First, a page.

Sunday, February 17, 2008

A world-wide brotherhood

I am proud to be a Freemason, a world wide brotherhood, with roots going back 400 years in time. The first lodges met in taverns and inns, and as the brotherhood grew in size and importance, the first masonic temples were built. In Scandinavia, Iceland, the UK and America the freemasons have built large wonderful buildings. I always try to find a masonic building as I travel, and here are a few from different countries.

The masonic temple in Oslo

Stamhuset is the larges masonic building in Norway and headquarter of Norwegian freemasonry. It is located by Stortinget, the Norwegian Parliament, close to Karl Johans gate, Oslos main street.

Besides the Royal Palace and a few other buildings, it is one of the largest and stately buildings in the Norwegian capital. It was built in the late 19th century. It replaced the old lodge building by Akershus fortress.

Stamhuset is the home of the oldest lodge in Norway, St. Olaus til den Hvide Leopard (Saint Olav to the white leopard), dating back to 1749.

The home of the Grande Lodge of England

A few years ago, I visited London, and during a day off, I decided to find the home of the United Grand Lodge of England.

It was June 24th 1717, on the day dedicated to Saint John the Baptist, that four lodges met in Goose and Gridiron Ale House in St Paul’s churchyard and formed the Grand Lodge of England.

There is a long way from the humble Ale house to this magnificent head quarter of British freemasonry. I left the underground at Covent Garden, and found it in 60 Great Queen St, nearby.

The Lodge building in Hamar

There are freemasons everywhere, in London as well as Hamar, where you find this masonic building.

Last Saturday I went to enjoy waffles and coffee served every Saturday from 12 AM to 2 PM. I was taken there by two fellow masons from Hamar, and I was shown the wonderful banquet room.

So if you want to enjoy coffee in a masonic lodge, you know where to go.

A truly world wide movement

When I say that the freemasons belong to a world wide community, here is the best example. A Chinese Masonic Temple in the United States.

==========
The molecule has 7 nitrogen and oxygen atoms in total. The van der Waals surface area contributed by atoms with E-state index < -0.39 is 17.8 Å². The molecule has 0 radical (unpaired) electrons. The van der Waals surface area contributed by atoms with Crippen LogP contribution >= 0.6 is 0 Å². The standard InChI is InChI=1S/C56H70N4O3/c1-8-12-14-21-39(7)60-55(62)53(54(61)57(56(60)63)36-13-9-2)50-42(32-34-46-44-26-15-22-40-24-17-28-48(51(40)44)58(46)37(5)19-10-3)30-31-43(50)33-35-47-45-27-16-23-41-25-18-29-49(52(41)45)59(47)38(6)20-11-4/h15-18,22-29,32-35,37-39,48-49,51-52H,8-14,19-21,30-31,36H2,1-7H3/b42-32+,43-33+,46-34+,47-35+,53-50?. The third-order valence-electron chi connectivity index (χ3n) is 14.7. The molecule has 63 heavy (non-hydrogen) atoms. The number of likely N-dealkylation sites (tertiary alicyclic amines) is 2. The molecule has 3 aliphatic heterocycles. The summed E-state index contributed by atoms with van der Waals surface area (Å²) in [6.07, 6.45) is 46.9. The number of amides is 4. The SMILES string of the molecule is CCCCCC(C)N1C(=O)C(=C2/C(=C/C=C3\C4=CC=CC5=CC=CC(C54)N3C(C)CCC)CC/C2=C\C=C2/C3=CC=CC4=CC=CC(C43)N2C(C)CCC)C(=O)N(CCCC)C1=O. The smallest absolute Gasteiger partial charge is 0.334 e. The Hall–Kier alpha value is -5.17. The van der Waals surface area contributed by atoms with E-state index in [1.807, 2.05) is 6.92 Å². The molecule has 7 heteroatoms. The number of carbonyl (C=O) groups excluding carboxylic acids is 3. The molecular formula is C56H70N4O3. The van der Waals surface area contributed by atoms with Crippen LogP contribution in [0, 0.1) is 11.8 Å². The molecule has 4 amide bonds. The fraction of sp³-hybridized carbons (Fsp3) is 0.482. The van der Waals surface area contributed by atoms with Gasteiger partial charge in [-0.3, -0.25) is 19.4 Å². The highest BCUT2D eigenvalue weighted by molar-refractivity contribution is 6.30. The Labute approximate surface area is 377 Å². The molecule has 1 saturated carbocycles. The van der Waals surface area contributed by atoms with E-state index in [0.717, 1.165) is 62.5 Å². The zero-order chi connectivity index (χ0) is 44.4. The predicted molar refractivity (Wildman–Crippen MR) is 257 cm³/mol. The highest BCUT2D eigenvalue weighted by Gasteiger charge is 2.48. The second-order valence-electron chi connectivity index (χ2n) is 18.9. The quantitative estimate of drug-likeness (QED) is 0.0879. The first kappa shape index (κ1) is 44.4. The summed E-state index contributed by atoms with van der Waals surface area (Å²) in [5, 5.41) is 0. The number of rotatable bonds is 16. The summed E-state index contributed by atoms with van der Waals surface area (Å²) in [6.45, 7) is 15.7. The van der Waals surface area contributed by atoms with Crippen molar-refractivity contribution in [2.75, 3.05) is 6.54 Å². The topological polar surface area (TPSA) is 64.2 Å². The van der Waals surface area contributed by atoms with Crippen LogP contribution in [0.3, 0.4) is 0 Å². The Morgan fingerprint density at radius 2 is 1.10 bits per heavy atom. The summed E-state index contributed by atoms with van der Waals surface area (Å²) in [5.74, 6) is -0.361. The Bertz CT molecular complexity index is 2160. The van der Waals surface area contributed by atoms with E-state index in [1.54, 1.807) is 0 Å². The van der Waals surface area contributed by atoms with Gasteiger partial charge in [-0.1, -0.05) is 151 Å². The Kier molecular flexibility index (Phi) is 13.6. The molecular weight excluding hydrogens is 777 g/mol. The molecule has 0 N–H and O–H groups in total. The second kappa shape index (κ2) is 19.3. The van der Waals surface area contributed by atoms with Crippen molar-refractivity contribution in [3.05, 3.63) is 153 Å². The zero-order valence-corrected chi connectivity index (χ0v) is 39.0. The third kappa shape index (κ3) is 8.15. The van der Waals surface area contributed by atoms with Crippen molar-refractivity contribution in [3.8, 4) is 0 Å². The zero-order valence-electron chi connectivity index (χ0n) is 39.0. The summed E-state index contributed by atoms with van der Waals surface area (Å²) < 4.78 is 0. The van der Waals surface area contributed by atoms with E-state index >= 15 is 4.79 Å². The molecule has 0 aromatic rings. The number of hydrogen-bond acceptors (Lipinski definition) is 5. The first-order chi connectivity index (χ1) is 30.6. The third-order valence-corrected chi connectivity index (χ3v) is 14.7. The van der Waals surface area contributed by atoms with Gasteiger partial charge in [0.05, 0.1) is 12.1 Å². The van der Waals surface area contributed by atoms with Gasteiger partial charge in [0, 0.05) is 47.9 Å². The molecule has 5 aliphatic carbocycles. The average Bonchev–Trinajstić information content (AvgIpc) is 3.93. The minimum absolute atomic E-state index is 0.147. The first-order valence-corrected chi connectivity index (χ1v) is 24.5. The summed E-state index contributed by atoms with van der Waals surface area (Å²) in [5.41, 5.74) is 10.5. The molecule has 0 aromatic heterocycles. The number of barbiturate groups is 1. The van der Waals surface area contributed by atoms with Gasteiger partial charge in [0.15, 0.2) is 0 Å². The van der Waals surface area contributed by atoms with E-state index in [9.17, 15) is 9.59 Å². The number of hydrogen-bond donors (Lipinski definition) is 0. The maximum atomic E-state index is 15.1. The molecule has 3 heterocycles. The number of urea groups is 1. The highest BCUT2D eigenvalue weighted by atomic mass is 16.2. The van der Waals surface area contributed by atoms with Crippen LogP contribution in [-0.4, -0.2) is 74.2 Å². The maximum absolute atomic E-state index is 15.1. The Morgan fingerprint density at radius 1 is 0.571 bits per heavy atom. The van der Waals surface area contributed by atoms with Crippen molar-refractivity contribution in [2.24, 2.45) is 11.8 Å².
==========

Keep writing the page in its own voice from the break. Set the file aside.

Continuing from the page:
As I walked by shops selling crispy duck, Chinese medical remedies, and dim sum parlour, I found the entrance of this Chinese Lodge, right opposite to my favourite Chinese restaurant in Boston, the Pearl of China.

Here you do not find the magnificent domes, columns and ornaments of European masonic temples. Here you just enter this gate and the Lodge is located on the 3rd floor.

The Lodge at Fredriksberg - Copenhagen

As I arrived at Hotel Sct. Thomas, what did I get as the nearest neighbor - you guessed a building belonging to the local St. Andreas Lodge. This is certainly not the main headquarter of the Danish Freemasons, as the masonic movement are as strong here as in Norway and Sweden, and this building certainly belongs to one of the smaller lodges in the Copenhagen area.

America - a Masonic Heartland

America is certainly a Masonic heartland. Freemasons were among the heroes from the American Revolution.

John Hancock and Paul Revere were in the forefront of the Boston Tea Party. Several of the signers of the Declaration of Independence were masons, as well as the first American president George Washington.

The headquarter of the Grand Lodge of Massachusetts is located by Boston Common and the lodge goes as far back as 1733, 16 years before the first lodge was founded in Norway.

More on freemasons here

Paul Revere was a freemason, and his house is the oldest building in Boston and is now a museum. Read more here

The freemasons assembled at the Green Dragon Tavern in Boston before the revolution. Read more on the Green Dragon here.

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